Thursday, October 27, 2016

Agricultural Law Weekly Review—October 27, 2016

Written by M. Sean High – Staff Attorney

The following information is an update of recent, local, state, national, and international legal developments relevant to agriculture:

Animal Welfare: USDA Announces Intent to Hold Livestock Owners, Transporters, and Haulers Responsible for Inhumane Handling
On October 26, 2016, the United States Department of Agriculture (USDA) Food Safety and Inspection Service (FSIS) published notice in the Federal Register of a final determination and opportunity to comment regarding the agency’s “intent to hold livestock owners, transporters, haulers and other persons not employed by an official establishment responsible if they commit acts involving inhumane handling of livestock in connection with slaughter when on the premises of an official establishment” (81 FR74280).  According to the notice, the comment period closes November 25, 2016 and “FSIS will implement the actions discussed in this document on January 24, 2017, unless FSIS receives comments that demonstrate a need to revise this date.”

GMO Labeling: USDA Seeks Proposals to Study Electronic or Digital Link Disclosure
On October 19, 2016, the United States Department of Agriculture (USDA) Agricultural Marketing Service (AMS) issued a press release requesting the submission of “proposals to conduct a Study on the Electronic or Digital Link Disclosure.”  According to USDA, “[t]he study is required by the National Bioengineered Food Disclosure Standard (Pub. L. 114-216) to identify potential technological challenges that may impact whether consumers would have access to a bioengineered food disclosure on food packages through electronic or digital methods.”

Animal Welfare: U.N. Committee Approves New Animal Health and Welfare Policy
On October 21, 2016, the United Nations Committee of World Food Security approved new policy recommendations regarding animal health and welfare (CFS 2016/43/2/Rev.1).  The recommendations include: (1) providing access to veterinary services and medication; (2) improved biosafety and biosecurity; (3) prudent use and phase-out of antibiotics; and (4) promoting good feed.  Additionally, the policy calls for the improved delivery of the World Organization for Animal Health’s Five Freedoms which include: (1) freedom from hunger, thirst and malnutrition; (2) freedom from fear and distress; (3) freedom from physical and thermal discomfort; (4) freedom from pain, injury or disease; and (5) freedom to express normal patterns of behavior.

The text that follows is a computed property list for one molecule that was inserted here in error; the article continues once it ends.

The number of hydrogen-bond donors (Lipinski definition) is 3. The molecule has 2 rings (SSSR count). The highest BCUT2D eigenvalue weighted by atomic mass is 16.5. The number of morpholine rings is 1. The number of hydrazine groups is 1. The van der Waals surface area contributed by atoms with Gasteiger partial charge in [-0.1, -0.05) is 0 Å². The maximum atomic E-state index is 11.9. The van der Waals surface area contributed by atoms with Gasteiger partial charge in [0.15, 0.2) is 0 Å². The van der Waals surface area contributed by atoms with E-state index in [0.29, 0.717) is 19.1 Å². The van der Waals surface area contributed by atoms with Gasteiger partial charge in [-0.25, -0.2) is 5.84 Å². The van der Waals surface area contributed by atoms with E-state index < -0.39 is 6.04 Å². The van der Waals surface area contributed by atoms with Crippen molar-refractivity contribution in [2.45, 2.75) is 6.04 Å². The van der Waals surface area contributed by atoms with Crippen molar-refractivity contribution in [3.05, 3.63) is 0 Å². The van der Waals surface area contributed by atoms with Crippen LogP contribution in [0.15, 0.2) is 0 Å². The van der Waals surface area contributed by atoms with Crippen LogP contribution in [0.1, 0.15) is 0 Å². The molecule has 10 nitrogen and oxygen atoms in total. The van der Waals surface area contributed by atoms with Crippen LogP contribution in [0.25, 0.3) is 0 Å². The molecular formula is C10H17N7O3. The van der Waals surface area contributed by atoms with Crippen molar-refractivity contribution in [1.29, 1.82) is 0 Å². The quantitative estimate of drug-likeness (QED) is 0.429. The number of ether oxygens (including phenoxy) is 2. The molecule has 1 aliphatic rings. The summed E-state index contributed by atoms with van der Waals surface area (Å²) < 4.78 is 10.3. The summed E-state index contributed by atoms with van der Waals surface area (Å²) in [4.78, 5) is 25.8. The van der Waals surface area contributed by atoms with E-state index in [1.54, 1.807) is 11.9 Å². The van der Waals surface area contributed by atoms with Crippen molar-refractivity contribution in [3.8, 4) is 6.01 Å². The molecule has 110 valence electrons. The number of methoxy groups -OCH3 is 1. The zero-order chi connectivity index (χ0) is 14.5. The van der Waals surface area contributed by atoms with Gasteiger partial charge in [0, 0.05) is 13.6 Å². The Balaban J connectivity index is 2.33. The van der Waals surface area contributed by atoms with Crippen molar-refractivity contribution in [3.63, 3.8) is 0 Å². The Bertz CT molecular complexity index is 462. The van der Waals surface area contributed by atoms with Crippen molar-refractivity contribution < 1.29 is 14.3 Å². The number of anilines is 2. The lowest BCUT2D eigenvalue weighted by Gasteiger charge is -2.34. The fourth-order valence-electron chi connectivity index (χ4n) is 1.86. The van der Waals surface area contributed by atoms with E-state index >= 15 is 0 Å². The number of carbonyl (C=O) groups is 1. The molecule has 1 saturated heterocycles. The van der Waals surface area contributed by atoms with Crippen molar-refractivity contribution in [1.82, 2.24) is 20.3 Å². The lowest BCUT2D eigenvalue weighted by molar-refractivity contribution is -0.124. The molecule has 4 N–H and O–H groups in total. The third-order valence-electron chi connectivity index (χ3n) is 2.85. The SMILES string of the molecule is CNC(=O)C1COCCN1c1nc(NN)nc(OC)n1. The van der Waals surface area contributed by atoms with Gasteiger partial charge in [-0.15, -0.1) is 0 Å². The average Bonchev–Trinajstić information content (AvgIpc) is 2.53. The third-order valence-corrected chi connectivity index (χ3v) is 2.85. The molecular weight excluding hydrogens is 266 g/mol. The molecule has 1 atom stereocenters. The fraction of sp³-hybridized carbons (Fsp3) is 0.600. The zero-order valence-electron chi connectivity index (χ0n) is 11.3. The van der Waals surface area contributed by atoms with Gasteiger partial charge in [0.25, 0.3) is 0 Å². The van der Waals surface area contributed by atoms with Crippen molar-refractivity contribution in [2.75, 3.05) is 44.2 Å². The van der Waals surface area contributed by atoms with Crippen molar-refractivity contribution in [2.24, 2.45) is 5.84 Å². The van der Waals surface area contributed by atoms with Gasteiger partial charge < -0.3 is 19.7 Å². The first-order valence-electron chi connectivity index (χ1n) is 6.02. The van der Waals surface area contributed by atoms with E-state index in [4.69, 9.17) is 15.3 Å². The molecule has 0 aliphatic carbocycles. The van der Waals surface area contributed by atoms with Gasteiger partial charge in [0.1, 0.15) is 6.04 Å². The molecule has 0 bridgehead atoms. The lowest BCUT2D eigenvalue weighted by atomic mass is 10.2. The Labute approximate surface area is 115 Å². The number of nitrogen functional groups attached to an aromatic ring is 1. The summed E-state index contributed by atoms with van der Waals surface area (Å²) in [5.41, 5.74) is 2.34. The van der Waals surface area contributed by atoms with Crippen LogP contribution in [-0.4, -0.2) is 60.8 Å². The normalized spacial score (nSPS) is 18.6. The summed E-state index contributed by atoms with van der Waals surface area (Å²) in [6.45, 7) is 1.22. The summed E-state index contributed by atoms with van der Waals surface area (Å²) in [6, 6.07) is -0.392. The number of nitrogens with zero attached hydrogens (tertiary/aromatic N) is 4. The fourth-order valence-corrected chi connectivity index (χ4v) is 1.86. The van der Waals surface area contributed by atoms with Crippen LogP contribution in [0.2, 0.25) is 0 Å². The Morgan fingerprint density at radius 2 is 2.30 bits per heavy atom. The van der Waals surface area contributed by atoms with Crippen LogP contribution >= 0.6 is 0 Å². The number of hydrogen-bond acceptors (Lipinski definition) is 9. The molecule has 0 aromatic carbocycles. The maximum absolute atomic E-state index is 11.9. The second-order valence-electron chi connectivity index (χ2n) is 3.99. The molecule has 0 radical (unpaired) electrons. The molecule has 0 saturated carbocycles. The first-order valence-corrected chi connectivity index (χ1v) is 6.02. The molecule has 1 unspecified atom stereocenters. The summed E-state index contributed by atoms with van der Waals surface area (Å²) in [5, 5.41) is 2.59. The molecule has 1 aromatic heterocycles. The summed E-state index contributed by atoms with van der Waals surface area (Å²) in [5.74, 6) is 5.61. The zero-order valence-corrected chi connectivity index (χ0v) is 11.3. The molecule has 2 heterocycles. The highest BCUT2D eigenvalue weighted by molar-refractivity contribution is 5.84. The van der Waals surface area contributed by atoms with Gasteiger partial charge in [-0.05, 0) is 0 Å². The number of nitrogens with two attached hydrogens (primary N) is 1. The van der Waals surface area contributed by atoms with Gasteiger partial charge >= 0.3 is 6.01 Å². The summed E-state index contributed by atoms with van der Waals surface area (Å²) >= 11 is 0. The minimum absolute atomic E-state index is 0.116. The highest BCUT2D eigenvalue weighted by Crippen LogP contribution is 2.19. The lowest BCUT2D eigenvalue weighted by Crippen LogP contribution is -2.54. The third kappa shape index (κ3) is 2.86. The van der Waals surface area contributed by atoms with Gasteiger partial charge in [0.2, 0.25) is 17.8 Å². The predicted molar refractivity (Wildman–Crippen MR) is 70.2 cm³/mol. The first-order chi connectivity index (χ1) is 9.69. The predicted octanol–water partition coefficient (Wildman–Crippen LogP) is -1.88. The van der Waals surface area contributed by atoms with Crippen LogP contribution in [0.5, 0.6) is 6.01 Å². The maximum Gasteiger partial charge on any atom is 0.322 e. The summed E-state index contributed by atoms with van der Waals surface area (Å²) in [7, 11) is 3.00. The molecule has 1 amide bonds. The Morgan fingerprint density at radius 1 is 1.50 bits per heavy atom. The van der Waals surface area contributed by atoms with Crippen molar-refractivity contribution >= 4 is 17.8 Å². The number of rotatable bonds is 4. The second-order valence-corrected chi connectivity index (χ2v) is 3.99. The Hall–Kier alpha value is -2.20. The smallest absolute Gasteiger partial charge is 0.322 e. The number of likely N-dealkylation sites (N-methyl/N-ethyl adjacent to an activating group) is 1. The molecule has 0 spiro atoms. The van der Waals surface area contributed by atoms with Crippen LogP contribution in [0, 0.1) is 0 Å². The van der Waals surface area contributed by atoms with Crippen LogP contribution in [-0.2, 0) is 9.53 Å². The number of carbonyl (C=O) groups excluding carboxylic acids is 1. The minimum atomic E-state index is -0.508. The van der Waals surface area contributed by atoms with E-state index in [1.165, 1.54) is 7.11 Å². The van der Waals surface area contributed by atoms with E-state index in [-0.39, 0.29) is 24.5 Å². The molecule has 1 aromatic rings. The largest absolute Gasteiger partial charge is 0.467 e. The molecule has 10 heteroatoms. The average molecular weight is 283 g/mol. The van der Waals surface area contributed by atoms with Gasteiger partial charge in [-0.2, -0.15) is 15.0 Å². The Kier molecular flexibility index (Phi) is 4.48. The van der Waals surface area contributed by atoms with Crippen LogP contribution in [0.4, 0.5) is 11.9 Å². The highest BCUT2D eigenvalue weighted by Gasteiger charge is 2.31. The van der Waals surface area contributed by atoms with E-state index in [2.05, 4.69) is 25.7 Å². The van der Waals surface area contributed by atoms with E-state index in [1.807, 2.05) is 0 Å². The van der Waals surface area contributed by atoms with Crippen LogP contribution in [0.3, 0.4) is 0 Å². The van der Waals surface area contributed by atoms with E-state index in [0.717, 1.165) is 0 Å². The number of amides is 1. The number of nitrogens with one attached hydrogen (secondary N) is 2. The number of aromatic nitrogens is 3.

Biofuels: New York Mayor Signs Law Increasing Percentage of Biodiesel in Heating Oil
On October 18, 2016, New York City Mayor Bill de Blasio issued a press release announcing that he had signed into law legislation designed to increase the ratio of biodiesel in heating oil sold in the City.  According to the new law, New York City  now “requires heating oil sold or used in the City to contain: 5% biodiesel, by volume, starting October 1, 2017; 10%, starting October 1, 2025; 15%, starting October 1, 2030; [and] 20%, starting October 1, 2034” (2016/119).

Dog Breeding: PDA Announces Intent to Rescind Commercial Kennel Canine Health Regulation
On October 22, 2016, the Pennsylvania Department of Agriculture (PDA) published notice in the Pennsylvania Bulletin of the department’s intention to rescind Commercial Kennel Canine Health Regulation § 28a.8(5) relating to flooring (46 Pa.B. 6646).  According to PDA, § 28a.8(5) currently states: “Nursing mothers. Primary enclosures, including whelping boxes, housing bitches with nursing litters or housing dams or foster dams with puppies under 12 weeks of age must be constructed so that at least 50% of the flooring of the primary enclosure complies with the standards established under section 207(i)(3) of the act.” The notice stated that the “Commonwealth Court recently determined that § 28a.8(5) directly contradicts express statutory provisions of the [Pennsylvania Dog Law (3 P.S. §§ 459-101—459-1205)] and violates the legislative intent.”  PDA stated that “[t]his determination was made on September 9, 2016, in BarbaraKeith et al. v. Commonwealth of Pennsylvania, Department of Agriculture (394 M.D. 2014).”

Farmland Preservation: PDA Announces Availability of Federal Funds to Protect Commonwealth’s Farms
On October 21, 2016, the Pennsylvania Department of Agriculture (PDA) issued a press release announcing that “[a]n agreement between the federal Agricultural Conservation Easement Program (ACEP) and Pennsylvania’s nation-leading farmland preservation program will again give the state access to millions of federal dollars to help preserve the state’s best and most threatened farmland.” According to PDA, “Pennsylvania has been without a cooperative agreement with the United States Department of Agriculture’s (USDA’s) Natural Resources Conservation Service (NRCS) since 2014 when the last Farm Bill became law, changing the terms of the federal program.”

Loans: USDA Announces Streamlined Loans for Small Operators
On October 20, 2016, the United States Department of Agriculture (USDA) issued a press release announcing that the agency was making available “a streamlined version of USDA guaranteed loans, which are tailored for smaller scale farms and urban producers.”  According to USDA, “[t]he program, called EZ Guarantee Loans, uses a simplified application process to help beginning, small, underserved and family farmers and ranchers apply for loans of up to $100,000 from USDA-approved lenders to purchase farmland or finance agricultural operations.”

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